MANSLAUGHTER IN THE SECOND DEGREE -
CULPABLE NEGLIGENCE DEFINED
The term "culpable negligence" refers to the omission to do something which a reasonably careful person would do, or the lack of the usual ordinary care and caution in the performance of an act usually and ordinarily exercised by a person under similar circumstances and conditions.
Statutory Authority: 21 O.S. 1991, § 716.
The Oklahoma Court of Criminal Appeals expressly approved this instruction in Harless v. State, 759 P.2d 225, 227 (Okl. Cr. 1988), holding that the trial court properly instructed the jury in a second degree manslaughter case by giving this instruction.
The Commission has departed somewhat from the statutory language defining the elements of manslaughter in the second degree in two respects. First, no Oklahoma cases have been found which illuminate the legislative intent in incorporating the language "act" and "procurement." The cases do indicate, however, that a mere "act" by the defendant will not sustain a conviction for manslaughter in the second degree; rather, the defendant's conduct must be such as to justify a finding of "culpable negligence." Frey v. State, 97 Okl. Cr. 410, 265 P.2d 502 (1954); Wilson v. State, 70 Okl. Cr. 262, 105 P.2d 789 (1940); Philby v. State, 64 Okl. Cr. 1, 76 P.2d 412 (1938); Nail v. State, 33 Okl. Cr. 100, 242 P. 270 (1926); Barker v. Territory, 25 Okl. 22, 78 P. 81 (1904). The terms "act" and "procurement" are therefore omitted from the instruction to obviate confusion.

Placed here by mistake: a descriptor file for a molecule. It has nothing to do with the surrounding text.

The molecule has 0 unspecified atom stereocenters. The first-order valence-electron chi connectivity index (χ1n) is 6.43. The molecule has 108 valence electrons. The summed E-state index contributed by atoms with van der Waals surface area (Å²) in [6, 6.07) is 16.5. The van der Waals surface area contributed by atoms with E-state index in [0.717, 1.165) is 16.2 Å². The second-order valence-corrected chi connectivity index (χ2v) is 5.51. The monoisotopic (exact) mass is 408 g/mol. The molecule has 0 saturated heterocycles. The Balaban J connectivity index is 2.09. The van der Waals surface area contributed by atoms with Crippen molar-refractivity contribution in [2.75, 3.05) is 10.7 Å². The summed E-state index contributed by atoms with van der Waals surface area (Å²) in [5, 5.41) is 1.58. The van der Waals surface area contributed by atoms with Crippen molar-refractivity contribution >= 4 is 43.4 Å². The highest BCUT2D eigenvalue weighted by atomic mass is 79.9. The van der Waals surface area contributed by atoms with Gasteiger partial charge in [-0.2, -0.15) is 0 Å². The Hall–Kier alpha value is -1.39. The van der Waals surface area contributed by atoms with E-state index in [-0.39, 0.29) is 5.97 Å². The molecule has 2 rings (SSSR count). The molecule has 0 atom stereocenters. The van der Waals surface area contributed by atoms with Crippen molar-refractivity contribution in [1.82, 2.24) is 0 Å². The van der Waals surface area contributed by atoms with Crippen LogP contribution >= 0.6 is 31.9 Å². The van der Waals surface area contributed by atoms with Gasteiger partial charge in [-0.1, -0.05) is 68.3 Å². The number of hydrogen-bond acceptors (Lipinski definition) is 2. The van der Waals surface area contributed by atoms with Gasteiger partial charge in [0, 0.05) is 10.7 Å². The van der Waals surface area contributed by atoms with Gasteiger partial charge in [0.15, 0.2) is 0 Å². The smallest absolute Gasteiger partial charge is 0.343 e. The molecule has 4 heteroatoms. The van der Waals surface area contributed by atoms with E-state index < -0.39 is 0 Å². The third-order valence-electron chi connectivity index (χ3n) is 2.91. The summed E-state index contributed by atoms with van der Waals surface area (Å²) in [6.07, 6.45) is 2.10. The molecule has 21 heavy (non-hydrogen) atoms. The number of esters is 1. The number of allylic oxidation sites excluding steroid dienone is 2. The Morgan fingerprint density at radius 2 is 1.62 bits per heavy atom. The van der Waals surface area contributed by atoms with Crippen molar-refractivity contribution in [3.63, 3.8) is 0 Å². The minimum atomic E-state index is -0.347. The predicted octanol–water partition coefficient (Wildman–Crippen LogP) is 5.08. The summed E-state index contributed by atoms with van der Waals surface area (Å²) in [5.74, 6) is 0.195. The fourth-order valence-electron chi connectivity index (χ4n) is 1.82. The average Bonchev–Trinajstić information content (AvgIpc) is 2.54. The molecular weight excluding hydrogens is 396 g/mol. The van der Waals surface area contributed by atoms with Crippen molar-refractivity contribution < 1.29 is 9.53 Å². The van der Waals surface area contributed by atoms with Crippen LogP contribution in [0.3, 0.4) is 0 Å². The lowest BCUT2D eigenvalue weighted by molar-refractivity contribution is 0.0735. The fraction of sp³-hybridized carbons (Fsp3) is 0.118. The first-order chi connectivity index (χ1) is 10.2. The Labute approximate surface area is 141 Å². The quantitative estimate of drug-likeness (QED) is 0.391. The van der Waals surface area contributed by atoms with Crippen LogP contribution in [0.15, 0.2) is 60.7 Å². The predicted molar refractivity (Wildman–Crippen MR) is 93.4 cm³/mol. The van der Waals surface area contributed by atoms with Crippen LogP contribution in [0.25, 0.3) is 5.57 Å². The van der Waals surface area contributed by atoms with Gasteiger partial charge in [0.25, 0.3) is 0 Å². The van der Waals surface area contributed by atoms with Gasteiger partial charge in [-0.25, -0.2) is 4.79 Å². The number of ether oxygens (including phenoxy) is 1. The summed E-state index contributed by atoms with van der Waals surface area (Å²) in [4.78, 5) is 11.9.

Second, the statute requires that the conduct charged as criminal fall outside the statutory definitions of murder, manslaughter in the first degree, and excusable or justifiable homicide in order to warrant a conviction for manslaughter in the second degree. In a case where the defendant is charged with murder or first-degree manslaughter, the jurors will be instructed regarding the elements of those offenses where the evidence adduced so warrants, and the State must establish lack of legal justification beyond a reasonable doubt. In a case where the defendant is charged with second-degree manslaughter, the State must demonstrate the requisite culpable negligence and absence of legal justification beyond a reasonable doubt. Therefore, it is somewhat redundant and potentially confusing to inform the jury in the form of an instruction that it must eliminate all the listed statutory categories of offenses and defenses before it can return a finding of guilt to second-degree manslaughter. Instead, the jury is instructed that the death must be proved to be unlawful.